Book Review: The Great Divorce

“The Great Divorce” by C.S. Lewis

Though I’ve read many of C.S. Lewis’ books multiple times, I just finished this one for the first time. How did I never read it sooner?

The Great Divorce takes readers on a bus ride through an “imaginative supposal” (as Lewis put it) of the afterlife. The narrator travels from the grey city — described later as either Purgatory or Hell, depending on where one ends up — to the foothills of Heaven. Along the way, citizens of Heaven plead with those from Grey Town to turn away from the petty things that they cling to, and embrace the better, more Real life offered in the high country.

The title of the book is an allusion to William Blake’s “The Marriage of Heaven and Hell”. Lewis intends to show that one can only obtain eternal life and enter Heaven by completely divorcing oneself from all the attachments to things that we love more than God. Sometimes the things we hold on to are obviously sinful: lust, gambling, pride, etc. But sometimes — perhaps even most of the time — the things which keep people from coming to Christ are those things which seem like good things: love of one’s children or country, for instance. It is as Tim Keller wrote in his recent book Counterfeit Gods: “Sin isn’t only doing bad things, it is more fundamentally making good things into ultimate things. Sin is building your life and meaning on anything, even a very good thing, more than on God.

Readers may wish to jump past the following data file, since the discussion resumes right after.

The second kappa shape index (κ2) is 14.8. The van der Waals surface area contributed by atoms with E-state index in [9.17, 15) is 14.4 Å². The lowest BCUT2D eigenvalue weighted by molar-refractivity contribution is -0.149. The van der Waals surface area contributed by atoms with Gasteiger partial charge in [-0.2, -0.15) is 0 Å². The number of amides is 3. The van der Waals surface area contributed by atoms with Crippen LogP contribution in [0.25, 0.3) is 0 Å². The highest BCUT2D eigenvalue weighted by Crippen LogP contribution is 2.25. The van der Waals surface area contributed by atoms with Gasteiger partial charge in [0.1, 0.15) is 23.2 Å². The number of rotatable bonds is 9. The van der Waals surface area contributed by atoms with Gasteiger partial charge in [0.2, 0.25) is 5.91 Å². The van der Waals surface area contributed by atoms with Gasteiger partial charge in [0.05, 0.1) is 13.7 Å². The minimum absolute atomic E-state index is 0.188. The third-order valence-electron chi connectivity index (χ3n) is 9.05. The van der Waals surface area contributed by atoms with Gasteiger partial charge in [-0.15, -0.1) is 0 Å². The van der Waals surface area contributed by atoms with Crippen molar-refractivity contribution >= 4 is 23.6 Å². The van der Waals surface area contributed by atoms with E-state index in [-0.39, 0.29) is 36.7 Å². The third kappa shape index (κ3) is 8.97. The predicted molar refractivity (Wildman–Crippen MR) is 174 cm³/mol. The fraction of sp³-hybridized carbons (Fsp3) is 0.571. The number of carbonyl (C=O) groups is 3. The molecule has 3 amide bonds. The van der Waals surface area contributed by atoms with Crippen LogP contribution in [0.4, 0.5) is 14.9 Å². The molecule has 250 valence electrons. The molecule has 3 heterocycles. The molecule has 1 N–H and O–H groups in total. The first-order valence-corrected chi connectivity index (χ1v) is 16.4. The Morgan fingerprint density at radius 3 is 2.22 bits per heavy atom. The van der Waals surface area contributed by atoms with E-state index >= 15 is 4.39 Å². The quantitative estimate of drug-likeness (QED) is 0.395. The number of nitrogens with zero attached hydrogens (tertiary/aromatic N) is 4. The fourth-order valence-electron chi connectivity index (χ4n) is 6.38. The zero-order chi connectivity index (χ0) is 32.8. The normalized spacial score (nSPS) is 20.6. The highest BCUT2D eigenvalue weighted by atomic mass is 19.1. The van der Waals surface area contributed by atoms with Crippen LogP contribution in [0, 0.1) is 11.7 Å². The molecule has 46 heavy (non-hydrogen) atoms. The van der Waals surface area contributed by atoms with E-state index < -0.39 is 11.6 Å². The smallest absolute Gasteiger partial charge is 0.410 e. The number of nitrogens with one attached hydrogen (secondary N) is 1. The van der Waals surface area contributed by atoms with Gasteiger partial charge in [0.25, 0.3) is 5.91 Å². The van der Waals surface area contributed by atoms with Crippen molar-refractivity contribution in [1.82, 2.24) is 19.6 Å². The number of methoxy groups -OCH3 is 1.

Many have criticized Lewis for his use of the term “Purgatory” to describe the state of those who are not in Heaven, but are being offered the chance to get there. Is this proof that he affirmed the Roman Catholic dogma of Purgatory?

I don’t think so. First of all, what is described in this book is certainly not a description of “Purgatory” that would please a Catholic. Whatever Lewis means by the word “Purgatory”, it is certainly not the traditional Catholic understanding.

Instead, I believe Lewis was using “Purgatory” as a literary device, meant to depict that our time here on Earth is the period during which we have the opportunity to purge the sin from our lives, divorcing ourselves from Hell and betrothing ourselves to Christ. For those who are being sanctified and made more like Christ, this world will become more and more like Heaven. For those who reject Christ’s offer of salvation, life becomes Hell on Earth. In this way, what we make of our lives we will carry with us into eternity.

In any event, this is a great novel, and worthy of your consideration. Buy it here.

2 comments on “Book Review: The Great Divorce

  1. This certainly was a good book, despite it’s universalist tones. I enjoyed this book most out of C.S. Lewis’ work

  2. David says:

    I’m still unsure as to Lewis’ own views on Purgatory, as he has elsewhere expressed some troublesome theology, but the point you make about how he used it seems exactly what I remember from the book. While the saved will only be finally perfected when in Heaven, we should not think that our lives here are insignificant. God is working on us, shaping us, in preparation. How exactly I cannot pretend to know, but the Bible makes clear that He is!

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